It’s hard to find someone who doesn’t love a great xylophone solo. There’s just something about the instrument’s wavering jingle and playful percussive strikes that speaks the words “fun in the sun.” Or, apparently, fun in the forest, as the below ball-activated xylophone from Japan demonstrates so beautifully.
The video of the forest ‘phone is from 2011, and went viral when YouTube user, sakura4250, posted it. As of this writing, it’s garnered more than 16 million views. Despite the passage of just about a decade, it is still wowing people. In fact, it’s just now going viral again on Twitter (podcaster Scott Kerr recently posted it), and is already up to 3.7 million views on that platform.
It’s unsurprising the super-long xylophone has remained an endlessly appealing internet treat. Not only does the lengthy instrument, originally located in the Kyushu forest, play its song flawlessly, but the video was meant to go viral; the mega Japanese mobile-service provider, NTT Docomo, was behind the video, which, if you make it to the end, you’ll see was a commercial for a new (now very old) phone.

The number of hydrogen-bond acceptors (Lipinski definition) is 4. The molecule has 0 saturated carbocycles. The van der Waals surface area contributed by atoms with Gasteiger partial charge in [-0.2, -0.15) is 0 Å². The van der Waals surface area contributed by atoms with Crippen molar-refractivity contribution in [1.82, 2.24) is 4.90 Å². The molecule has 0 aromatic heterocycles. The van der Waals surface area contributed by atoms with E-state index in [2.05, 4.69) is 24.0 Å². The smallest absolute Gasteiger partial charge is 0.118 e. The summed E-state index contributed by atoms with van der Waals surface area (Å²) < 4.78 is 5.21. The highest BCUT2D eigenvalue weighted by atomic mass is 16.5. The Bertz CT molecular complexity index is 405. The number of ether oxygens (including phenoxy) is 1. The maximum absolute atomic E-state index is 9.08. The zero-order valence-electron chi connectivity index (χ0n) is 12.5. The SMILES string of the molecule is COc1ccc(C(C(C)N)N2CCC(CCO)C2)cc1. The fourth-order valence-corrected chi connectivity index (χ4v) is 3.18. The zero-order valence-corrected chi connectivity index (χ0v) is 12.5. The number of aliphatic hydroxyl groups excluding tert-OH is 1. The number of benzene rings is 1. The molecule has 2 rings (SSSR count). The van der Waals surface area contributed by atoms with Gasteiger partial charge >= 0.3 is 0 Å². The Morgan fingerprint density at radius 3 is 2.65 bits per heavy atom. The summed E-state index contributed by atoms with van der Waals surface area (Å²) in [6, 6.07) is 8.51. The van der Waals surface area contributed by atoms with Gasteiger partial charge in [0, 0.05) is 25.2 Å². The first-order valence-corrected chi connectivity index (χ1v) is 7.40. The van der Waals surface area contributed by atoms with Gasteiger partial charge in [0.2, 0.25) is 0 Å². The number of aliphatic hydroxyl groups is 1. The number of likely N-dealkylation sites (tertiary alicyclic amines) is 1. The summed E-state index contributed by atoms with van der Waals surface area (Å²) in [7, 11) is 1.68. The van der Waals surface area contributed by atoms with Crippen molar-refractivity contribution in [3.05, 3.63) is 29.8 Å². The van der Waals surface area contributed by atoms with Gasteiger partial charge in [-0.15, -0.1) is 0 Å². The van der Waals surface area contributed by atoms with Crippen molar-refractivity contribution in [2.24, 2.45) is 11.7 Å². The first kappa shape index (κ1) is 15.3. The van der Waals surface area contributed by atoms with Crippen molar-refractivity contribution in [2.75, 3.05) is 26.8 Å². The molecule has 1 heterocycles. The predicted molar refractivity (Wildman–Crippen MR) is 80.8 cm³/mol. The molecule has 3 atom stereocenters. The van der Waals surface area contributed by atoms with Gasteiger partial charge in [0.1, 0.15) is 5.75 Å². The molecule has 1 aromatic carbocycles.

Regardless of the phone ad aspect, the xylophone itself is, or rather was, astounding. It took a production crew four days to build the instrument, which a dropping wooden ball plays note by note. In this video, the xylophone plays “Jesu, Joy of Man’s Desiring” by Johann Sebastian Bach. The German composer created the piece in the 18th century, and it’s so delightful people often play it at weddings.
Aside from the beautiful sounds, the instrument itself is a bit of an engineering marvel. It’s unclear how long the xylophone spans, but it’s able to play the whole Bach song. (Extrapolating out, assuming the ball’s traveling at .5 feet/second, would make it about 90 feet long; that’s a total guess though.) It’s also a kind of Rube Goldberg machine, with the main dropping ball initiating other, smaller dropping balls to play the more rapid notes in the song.
Unfortunately, we can only imagine NTT Docomo has dismantled the instrument. But the takeaway still stands: xylophone solos are totally boss and there should be more of them. Also, it’d be great to see more people safely attending concerts at natural venues. After all, if a wooden ball plays Bach in the forest, but nobody’s around to hear it, did it really make any music at all?